Keeping Your **** Together When Everything’s Falling Apart
When Christie asked me to contribute a guest blog post I was excited, but the topic made me cringe at first. How exactly could I write something instructive on how to keep everything together when it feels like it's falling apart? I have fewer answers and more perspective so here it goes.
Sometimes when I complete an intake with a new client, I hear some variation of "I wish I had it together like everyone else" or "Therapists don't have to worry about this kind of stuff." Oh, new client, if you only knew! :) And then I tell them, “Hey guess what? You're normal and here's why!” Many people struggle with pulling it together sometimes, even us therapist types. We talk about how getting overwhelmed when we've gotten out of balance is really a normal reaction to an abnormal state. (It's pretty liberating for clients who grasp this concept after they work through the self-blame and shame game of not being able to "just fix it". Yuck.)
Therapists often get put on a pedestal as if we're supposed to be some sort of super-human emotional warrior. We have lots of those awesome moments, of course, but we therapists experience our own vulnerability and anxieties too, and it's often troubling to think that we have any expectation to be less human when the work we're doing requires the full heart engagement of a HUMAN. Wait, what? Yes, it does! We are all born to connect and we are never done learning, never done challenging ourselves. We're just never done growing and adapting! That is the natural direction of the psyche, to move toward a balanced state, and often this means allowing the demons at your door to have a solid voice to explain why they're hanging out and making trouble. Those demons belong to us, and often need to be reined in.
How do I know this? Well...over the last 19 months I've had to be okay with being good enough at nearly everything, including things I used to rock at, while I worked through a deeper understanding of a pivotal moment and my place within it. My father's death was sudden, horribly traumatic, and horribly timed. (There was no good time for this, obviously, but c'mon.) He died a week before my only child's 7th birthday. They were best friends and my Dad's memory is etched on that kid's heart.) He died two weeks before Christmas. Three weeks before mine and my husband's 20th wedding anniversary and New Year's. Really, Dad!? How many opportunities I was provided to get really clear about the fact that he was gone. Sadly, far too many, all at once, which is what helped morph my trauma into PTSD. I ached through every single moment, every time I tried to breathe it hurt. I cried most of the day. My body couldn't handle this sadness and I disconnected. I didn't leave the house and I rarely ate or slept. I cuddled my cat in bed on good days and I howled waves of grief into my empty house on the bad ones. I was overwhelmed, terrified, raw, embarrassed, angry, and ashamed. I was so terribly lost. The whole time, I had awareness that I needed to let myself do this. I NEEDED to grieve HARD. I had to discharge all this negative energy and I had to listen closely to my grief to do that. Holding my family in this was difficult.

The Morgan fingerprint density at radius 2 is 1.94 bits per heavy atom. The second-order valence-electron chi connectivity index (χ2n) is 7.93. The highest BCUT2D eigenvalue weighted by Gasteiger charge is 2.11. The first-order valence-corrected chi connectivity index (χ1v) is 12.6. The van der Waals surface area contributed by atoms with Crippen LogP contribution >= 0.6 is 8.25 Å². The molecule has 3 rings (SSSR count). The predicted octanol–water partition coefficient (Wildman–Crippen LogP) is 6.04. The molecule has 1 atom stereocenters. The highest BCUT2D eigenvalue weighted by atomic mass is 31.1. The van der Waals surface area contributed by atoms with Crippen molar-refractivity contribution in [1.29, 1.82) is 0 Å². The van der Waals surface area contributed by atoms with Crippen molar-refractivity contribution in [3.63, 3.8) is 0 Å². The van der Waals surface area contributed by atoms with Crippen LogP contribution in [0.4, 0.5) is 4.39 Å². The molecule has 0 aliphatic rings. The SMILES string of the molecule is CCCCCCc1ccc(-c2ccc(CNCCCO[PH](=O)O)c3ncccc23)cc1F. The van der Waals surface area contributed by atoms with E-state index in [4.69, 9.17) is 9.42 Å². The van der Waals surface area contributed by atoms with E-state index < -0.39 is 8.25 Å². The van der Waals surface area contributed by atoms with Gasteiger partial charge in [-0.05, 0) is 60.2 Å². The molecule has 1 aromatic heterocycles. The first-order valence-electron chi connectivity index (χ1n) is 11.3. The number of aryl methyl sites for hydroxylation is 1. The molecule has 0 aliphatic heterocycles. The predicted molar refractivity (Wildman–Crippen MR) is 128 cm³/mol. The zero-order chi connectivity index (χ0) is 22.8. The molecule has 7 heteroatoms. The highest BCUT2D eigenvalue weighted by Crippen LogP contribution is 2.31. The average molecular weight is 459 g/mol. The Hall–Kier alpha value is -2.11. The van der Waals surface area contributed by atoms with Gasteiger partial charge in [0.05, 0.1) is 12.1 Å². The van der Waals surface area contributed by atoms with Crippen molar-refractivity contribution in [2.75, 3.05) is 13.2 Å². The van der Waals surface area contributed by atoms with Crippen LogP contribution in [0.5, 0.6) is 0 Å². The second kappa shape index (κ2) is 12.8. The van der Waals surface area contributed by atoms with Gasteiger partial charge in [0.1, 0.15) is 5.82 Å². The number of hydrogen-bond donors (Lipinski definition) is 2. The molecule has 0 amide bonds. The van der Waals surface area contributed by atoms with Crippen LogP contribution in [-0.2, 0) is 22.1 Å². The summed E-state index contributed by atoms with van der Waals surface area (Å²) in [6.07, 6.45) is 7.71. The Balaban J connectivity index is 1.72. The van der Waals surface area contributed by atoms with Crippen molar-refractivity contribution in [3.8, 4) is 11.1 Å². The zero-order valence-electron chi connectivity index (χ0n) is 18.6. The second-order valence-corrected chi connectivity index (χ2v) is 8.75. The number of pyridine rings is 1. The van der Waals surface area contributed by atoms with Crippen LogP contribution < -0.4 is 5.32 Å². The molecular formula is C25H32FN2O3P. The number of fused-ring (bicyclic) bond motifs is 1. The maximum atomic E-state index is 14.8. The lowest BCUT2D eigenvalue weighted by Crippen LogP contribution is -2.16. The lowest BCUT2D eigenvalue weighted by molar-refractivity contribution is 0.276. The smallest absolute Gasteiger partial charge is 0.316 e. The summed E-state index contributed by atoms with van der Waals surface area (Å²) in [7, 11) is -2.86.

I did all the things - psychotherapy, meds, journaling, prescribed crying, grief groups, more tearful conversations with friends than I can count, and all the other self-care I could throw at this wound. All helpful supports, but the great healer has been a mixture of spiritual work, time, and understanding the loss. The unyielding grief that split my heart, has been (mostly) healed by time, which helped me put enough necessary pieces back together to thrive in a world that just isn't the same without my Dad. My grieving psyche was beautifully broken apart and reordered in a way that allows me to hold memory of my Dad in a place of joy instead of a place of pain. This took lots of time and I'm still not done. It's a process, not a task to be completed. I can't check a box, but I can breathe a little easier when I see an aging scruffy dude wearing a train engineer's hat. No one wears that hat without me noticing.
The very nature of therapeutic work has required me to make great internal investments in knowing myself to provide a container that can safely hold and support others, but is permeable enough to make that spark of genuine human connection hum. That witnessing was key for me, and I hope to provide that to those I serve. Sometimes you have to tell the same story over and over until it finally sinks in. I hope what I have shared here is helpful or comforting in some small way as suffering alone can be frightening, but we're out here waiting and we know it's hard. Remember dear reader, if you are struggling with big things it's okay to stop and evaluate, take a break, seek little joys - whatever you need to do. We were designed to feel deeply and one of the greatest joys in life is authentic connection to your inner self. With blessings of wholeness and wellness.
Sandi Labo, MA, LPC
Sandi can be reached at www.sandilabo.com. In addition to being a therapist, Sandi is a mom, wife, daughter, friend, and a woman who cheers for everyone who has ever felt misunderstood or invisible. She values balance, humor, kindness, and equality. She loves cats, reading, strong coffee, and scary movies. She hopes to bring a unique lens to helping clients process trauma and manage mood disorders. In her downtime, she’s probably watching YouTube cat bloopers or reading comics with her family.